The two-headed monster of higher oil prices and a weakening dollar threw a scare into financial markets Tuesday. The session confirmed the loss of momentum that was evident last week, as breadth was decidedly negative and volume solid.
Dow Jones Industrial Average
fell 174 points to 10,611.20, its worst point decline since May 19, 2003, and fell back into negative territory for 2005. Meanwhile, the
lost 1.5% to 1184.16 and the
shed 1.4% to 2030.32. Decliners led advancers 26 to 7 on the
New York Stock Exchange
and by 23 to 9 on the Nasdaq. Volume was more than 1.7 billion shares on the Big Board and more than 2 billion shares traded over the counter.
Oil was a chief culprit in the decline, as crude futures rose 5.8% to $51.15 per barrel, their highest level since Nov. 1. The move was attributed to colder-than-normal winter weather in the Northeast and in Europe, as well as speculation that OPEC will cut production. Higher oil prices plus a drop in the Conference Board's consumer confidence index for February -- even if expected -- weighed on retail stocks. The S&P Retail Index fell 2.4%, with notable weakness in
, whose results merely matched expectations, and
( FD), whose guidance fell shy.
Notably, energy stocks failed to sustain their recent momentum despite crude's surge. The Amex Oil and Gas Index rose fractionally, thanks largely to strength in
, but the Philadelphia Stock Exchange Oil Service Index fell 1.5%.
The dollar's tumble was the second major contributor to the stock market's weakness, with the greenback falling to 104.065 yen vs. 105.54 Monday, while the euro rose to $1.3253 vs. $1.3068.
The decline was widely attributed to the central bank of South Korea's announcement it would seek to diversify its investments into higher-yielding, nongovernment securities and diversify the currencies in which it invests.
The announcement "is part of the emerging chorus from major central banks wishing to reduce their U.S. dollar exposure, especially in light of an increasingly unfavorable outlook in the greenback," commented Ashraf Laidi, chief currency analyst at MG Financial Group.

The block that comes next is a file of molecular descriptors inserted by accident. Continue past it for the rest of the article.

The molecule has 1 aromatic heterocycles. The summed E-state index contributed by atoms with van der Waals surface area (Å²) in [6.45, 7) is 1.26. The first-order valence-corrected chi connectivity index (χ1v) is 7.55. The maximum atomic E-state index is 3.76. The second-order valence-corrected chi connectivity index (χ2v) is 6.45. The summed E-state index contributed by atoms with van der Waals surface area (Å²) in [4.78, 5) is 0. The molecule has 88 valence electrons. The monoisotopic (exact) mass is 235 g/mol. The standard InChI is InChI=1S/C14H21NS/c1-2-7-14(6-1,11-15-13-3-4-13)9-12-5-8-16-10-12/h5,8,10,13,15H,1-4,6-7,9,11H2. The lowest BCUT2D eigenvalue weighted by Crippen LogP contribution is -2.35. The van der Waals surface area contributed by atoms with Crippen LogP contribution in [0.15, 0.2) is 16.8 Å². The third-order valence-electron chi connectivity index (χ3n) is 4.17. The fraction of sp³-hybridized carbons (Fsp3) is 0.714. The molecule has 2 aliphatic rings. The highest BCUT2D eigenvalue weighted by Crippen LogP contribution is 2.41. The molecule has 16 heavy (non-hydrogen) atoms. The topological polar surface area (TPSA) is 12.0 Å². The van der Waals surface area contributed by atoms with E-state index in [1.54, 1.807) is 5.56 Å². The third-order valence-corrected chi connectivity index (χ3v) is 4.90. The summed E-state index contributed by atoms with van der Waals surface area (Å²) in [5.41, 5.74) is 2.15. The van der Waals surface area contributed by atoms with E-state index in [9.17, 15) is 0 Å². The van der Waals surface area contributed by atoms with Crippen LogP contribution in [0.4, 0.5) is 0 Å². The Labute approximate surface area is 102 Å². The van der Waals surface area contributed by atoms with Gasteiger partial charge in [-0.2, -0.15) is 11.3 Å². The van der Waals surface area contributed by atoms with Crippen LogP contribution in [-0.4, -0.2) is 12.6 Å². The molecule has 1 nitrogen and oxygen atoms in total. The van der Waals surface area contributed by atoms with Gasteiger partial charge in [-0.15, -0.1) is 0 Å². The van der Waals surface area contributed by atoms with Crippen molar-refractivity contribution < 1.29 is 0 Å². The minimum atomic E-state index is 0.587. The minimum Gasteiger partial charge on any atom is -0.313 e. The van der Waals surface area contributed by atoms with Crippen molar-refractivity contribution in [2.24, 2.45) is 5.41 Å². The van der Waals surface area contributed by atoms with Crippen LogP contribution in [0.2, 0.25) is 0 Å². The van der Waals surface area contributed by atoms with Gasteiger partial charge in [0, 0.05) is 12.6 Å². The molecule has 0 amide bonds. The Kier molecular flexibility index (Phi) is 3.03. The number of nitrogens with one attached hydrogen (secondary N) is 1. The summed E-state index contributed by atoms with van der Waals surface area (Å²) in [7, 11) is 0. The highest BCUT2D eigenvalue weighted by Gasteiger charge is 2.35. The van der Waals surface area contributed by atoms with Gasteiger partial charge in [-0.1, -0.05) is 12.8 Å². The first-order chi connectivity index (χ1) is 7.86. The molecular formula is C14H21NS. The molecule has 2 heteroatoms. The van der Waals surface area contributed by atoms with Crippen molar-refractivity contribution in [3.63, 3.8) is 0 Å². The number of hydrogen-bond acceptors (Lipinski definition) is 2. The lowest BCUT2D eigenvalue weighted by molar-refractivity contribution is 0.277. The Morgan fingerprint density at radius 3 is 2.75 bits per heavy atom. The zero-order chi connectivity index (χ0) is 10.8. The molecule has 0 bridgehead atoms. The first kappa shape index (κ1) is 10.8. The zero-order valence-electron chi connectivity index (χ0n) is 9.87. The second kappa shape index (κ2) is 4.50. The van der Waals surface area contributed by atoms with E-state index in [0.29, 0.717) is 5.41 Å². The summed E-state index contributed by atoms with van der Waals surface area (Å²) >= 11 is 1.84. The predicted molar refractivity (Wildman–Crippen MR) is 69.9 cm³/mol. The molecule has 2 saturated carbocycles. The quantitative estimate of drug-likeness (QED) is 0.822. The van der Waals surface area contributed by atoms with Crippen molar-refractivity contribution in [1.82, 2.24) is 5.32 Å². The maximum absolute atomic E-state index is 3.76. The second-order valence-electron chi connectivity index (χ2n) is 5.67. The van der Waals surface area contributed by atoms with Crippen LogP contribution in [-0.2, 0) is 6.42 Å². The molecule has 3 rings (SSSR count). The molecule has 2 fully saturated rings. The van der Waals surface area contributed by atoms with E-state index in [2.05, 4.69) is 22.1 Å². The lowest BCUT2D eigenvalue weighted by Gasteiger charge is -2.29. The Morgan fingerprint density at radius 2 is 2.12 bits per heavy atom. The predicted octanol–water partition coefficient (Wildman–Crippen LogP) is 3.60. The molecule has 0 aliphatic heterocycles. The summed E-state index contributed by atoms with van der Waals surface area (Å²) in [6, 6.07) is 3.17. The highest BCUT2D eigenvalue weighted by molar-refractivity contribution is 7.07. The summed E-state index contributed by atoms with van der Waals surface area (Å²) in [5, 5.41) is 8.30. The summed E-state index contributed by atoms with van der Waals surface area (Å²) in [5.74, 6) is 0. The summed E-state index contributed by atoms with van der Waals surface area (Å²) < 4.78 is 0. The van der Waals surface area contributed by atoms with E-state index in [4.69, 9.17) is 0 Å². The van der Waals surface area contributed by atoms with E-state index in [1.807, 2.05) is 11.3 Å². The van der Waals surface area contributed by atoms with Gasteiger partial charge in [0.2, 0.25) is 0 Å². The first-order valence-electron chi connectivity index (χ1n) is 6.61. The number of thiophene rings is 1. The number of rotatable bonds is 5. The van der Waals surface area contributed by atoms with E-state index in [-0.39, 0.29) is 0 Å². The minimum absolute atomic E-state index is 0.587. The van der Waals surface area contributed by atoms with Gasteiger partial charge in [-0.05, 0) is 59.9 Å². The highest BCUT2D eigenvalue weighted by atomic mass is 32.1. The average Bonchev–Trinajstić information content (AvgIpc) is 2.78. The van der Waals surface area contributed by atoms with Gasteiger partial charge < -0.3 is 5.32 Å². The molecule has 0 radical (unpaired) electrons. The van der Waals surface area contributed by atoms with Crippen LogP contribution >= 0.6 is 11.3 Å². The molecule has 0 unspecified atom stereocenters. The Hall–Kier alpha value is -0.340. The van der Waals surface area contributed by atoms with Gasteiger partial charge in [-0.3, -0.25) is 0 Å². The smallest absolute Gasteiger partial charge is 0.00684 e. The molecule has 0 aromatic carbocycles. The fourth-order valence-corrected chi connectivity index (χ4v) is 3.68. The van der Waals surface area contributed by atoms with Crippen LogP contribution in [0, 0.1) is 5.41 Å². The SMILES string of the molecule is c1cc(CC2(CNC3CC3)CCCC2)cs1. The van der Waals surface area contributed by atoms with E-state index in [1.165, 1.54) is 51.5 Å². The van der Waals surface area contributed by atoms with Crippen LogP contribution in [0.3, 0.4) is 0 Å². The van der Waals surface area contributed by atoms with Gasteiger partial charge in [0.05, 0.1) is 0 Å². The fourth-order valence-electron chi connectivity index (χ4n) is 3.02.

But David Gilmore, partner at Foreign Exchange Analytics, observed that South Korea's announcement about its dollar holdings came out Monday -- when U.S. financial markets were closed.
Tuesday's action is more a function of news chasing price than news making price," he said, noting the euro bounced after hitting a key technical support level just below $1.31 -- a 38% retracement of the decline from its December high at $1.3660.
Rather than South Korea's announcement, the dollar's selloff was due to technical factors and was "a function of people selling dollars and buying won" while South Korea's central bank sat on its hands, Gilmore said. "South Korea said they'd continue to smooth the underlying appreciation of the won, but today did little to stand in the way" of its appreciation to a seven-year high vs. the dollar.
There was a similar development in Taiwan, where authorities weren't buying dollars to stem a rise in the local currency, as had previously been the expected policy response.
"Since an expected revaluation of the Chinese yuan next year will allow Asian currencies to appreciate against the U.S. dollar, central banks are moving ahead of the move in order to minimize any currency losses to their extensive dollar portfolios once
foreign exchange markets react to China's eventual decision," Laidi observed.
Because South Korea is the fifth-largest foreign holder of U.S. government securities, with a $69.3 billion portfolio at the end of November, Monday's announcement was treated by some traders returning to work as a sign of the beginning of the long-anticipated
"doomsday scenario" of foreign capital fleeing from dollar-based assets.
"I'm sure you can find some to tell you unequivocally that 'today is the first day'
of foreign flight but you'd be disingenuous to say you can tell that based on one day's move in Treasuries, stocks, dollar, and commodities," Gilmore said. (Among those "other" markets, the price of the 10-year Treasury fell 5/32, its yield rising to 4.29% -- up from 4.08% a week ago -- while gold futures rose 1.7% to $435.80 in Comex trading.)
Indeed, experience tells us it's a mistake to make too much of any one trading day. Furthermore, hard-core bears have been predicting a dollar-based rout of financial assets for years now, with decidedly mixed results. But the bears were crowing Tuesday and will likely remain in full throat for the near term, given that such a seemingly innocuous remark from the South Korean central bank sent many market participants scrambling for the exits.
Editor's note: Aaron Pressman is on vacation.
Aaron L. Task is the co-executive editor of TheStreet.com. In keeping with TSC's editorial policy, he doesn't own or short individual stocks, although he owns stock in TheStreet.com. He also doesn't invest in hedge funds or other private investment partnerships. He invites you to send your feedback to